LA MALBAIE, Quebec –– President Donald Trump said Saturday that NAFTA negotiators are “pretty close” to agreeing on some kind of sunset clause, a sticking point in talks, while warning the three-way agreement can survive only if major changes are made.
“Two things can happen on NAFTA. We’ll either leave it the way it is as a threesome deal” and “change it very substantially,” Trump said Saturday before leaving the Group of 7 leaders’ meeting. Otherwise, “we’re going to make a deal directly with Canada, directly with Mexico.”
The North American Free Trade Agreement was a key topic when Trump met Friday with Canadian Prime Minister Justin Trudeau. Trump said later that they had a “very, very good meeting on NAFTA.” An effort last month to reach a deal that could pass the current U.S. Congress by year-end has stalled, in part after Trudeau’s final push ran up against Trump’s insistence on a five-year sunset clause under which the deal would be renegotiated or killed after five years.
Any NAFA deal will have a sunset provision, Trump said Saturday, though he indicated that some people are pushing against a five-year expiration. “We’re pretty close on the sunset division,” he said.
The president also signaled that the U.S.’ NAFTA partners would pay a bigger price if there’s no agreement.
“If a deal isn’t made, that would be a very bad thing for Canada and it would be a very bad thing for Mexico,” Trump said. “For the United States, frankly, it would be a good thing. But I’m not looking to do that. I’m not looking to play that game.”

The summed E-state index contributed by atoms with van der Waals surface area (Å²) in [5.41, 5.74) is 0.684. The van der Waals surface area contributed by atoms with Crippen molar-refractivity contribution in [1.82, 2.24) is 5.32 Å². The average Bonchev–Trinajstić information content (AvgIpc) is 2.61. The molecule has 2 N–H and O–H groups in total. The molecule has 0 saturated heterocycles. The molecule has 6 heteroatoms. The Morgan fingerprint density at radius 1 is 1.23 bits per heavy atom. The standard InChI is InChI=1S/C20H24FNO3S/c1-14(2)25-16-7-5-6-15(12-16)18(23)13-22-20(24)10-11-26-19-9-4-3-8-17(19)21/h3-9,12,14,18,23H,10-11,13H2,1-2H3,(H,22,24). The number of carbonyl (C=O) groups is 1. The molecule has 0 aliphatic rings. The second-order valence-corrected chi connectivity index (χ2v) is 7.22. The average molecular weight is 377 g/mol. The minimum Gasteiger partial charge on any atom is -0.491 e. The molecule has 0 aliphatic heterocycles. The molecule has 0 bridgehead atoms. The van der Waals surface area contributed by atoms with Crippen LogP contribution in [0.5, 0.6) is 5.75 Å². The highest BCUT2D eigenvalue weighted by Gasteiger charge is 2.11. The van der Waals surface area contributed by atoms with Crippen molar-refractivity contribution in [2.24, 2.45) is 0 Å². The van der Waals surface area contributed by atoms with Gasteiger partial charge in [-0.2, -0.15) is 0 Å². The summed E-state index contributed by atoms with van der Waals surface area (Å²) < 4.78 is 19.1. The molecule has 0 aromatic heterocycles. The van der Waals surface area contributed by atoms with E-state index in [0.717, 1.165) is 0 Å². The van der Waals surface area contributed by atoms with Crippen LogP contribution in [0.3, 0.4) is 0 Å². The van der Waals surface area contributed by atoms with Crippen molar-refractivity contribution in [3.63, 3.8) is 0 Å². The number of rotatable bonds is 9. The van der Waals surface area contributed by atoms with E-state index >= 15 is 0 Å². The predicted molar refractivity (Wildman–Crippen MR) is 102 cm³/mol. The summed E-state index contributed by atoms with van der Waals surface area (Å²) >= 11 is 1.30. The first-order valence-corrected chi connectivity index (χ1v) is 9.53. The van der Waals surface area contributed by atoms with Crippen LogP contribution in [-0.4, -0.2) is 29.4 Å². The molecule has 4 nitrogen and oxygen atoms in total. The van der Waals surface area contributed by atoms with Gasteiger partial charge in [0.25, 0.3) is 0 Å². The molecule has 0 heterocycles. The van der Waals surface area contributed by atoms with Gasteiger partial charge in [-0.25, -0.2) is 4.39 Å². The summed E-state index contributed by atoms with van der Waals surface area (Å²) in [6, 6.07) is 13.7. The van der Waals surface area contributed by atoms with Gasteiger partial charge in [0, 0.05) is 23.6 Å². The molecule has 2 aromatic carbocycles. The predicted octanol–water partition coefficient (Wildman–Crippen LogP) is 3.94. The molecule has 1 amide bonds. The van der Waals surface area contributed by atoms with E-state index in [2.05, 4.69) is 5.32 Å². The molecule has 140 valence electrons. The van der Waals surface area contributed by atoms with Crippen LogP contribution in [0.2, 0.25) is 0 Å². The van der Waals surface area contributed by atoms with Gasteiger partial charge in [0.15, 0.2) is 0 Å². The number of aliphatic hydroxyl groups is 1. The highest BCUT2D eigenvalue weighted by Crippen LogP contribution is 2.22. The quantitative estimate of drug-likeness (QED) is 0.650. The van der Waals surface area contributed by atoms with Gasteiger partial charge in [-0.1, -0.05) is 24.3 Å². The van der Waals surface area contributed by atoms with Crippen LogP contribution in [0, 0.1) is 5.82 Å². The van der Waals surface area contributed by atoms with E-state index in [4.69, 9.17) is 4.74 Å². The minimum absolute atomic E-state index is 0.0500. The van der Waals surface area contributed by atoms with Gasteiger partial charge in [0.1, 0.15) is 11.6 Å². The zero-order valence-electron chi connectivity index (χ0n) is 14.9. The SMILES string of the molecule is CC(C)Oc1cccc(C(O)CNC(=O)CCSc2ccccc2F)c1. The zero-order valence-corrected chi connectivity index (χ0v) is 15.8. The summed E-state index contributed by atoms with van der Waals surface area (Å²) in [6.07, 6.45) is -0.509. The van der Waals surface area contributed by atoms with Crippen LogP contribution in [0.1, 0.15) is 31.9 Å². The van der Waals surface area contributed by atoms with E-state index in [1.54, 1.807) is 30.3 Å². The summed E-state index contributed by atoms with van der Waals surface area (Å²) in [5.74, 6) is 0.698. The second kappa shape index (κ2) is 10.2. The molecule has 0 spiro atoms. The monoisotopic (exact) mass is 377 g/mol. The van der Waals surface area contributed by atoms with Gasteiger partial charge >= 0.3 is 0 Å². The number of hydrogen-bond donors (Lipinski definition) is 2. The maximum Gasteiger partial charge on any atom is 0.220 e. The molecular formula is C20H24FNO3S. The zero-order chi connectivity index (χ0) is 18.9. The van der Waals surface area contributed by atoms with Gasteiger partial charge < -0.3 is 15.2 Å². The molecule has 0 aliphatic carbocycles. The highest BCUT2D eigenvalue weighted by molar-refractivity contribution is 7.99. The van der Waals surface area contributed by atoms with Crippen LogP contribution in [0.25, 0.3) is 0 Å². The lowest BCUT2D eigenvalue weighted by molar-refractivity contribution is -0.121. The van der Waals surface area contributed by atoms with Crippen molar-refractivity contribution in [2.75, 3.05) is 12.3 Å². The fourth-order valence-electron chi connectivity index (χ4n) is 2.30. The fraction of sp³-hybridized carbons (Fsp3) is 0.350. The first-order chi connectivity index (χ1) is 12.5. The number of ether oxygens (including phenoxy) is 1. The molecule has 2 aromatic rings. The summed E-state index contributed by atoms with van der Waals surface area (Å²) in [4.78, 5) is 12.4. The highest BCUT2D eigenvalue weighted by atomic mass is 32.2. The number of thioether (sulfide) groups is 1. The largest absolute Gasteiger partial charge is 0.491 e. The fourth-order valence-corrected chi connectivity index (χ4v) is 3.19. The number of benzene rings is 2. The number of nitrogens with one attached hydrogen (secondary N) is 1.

Parsing Trump’s statements on NAFTA can be dizzying. On Friday, he reiterated a threat to quit the deal altogether if he doesn’t get his way, only days after White House economic adviser Larry Kudlow said Trump wouldn’t walk away.
And after the Trudeau meeting Friday, the White House released a statement saying “the two leaders and their delegations are close to a deal on NAFTA,” while U.S. Trade Representative Robert Lighthizer said a few weeks ago that the nations are “nowhere near close to a deal.”
Trump has long stated a preference for two-way trade agreements. He and Trudeau discussed the notion of a bilateral deal when they met Friday, according to a White House statement.
The window to pass a deal in this Congress has almost certainly closed, observers say, and Mexico will elect a new president on July 1. That means the NAFTA process –– negotiating a deal, and then passing it in each country –– is almost certain to run into 2019.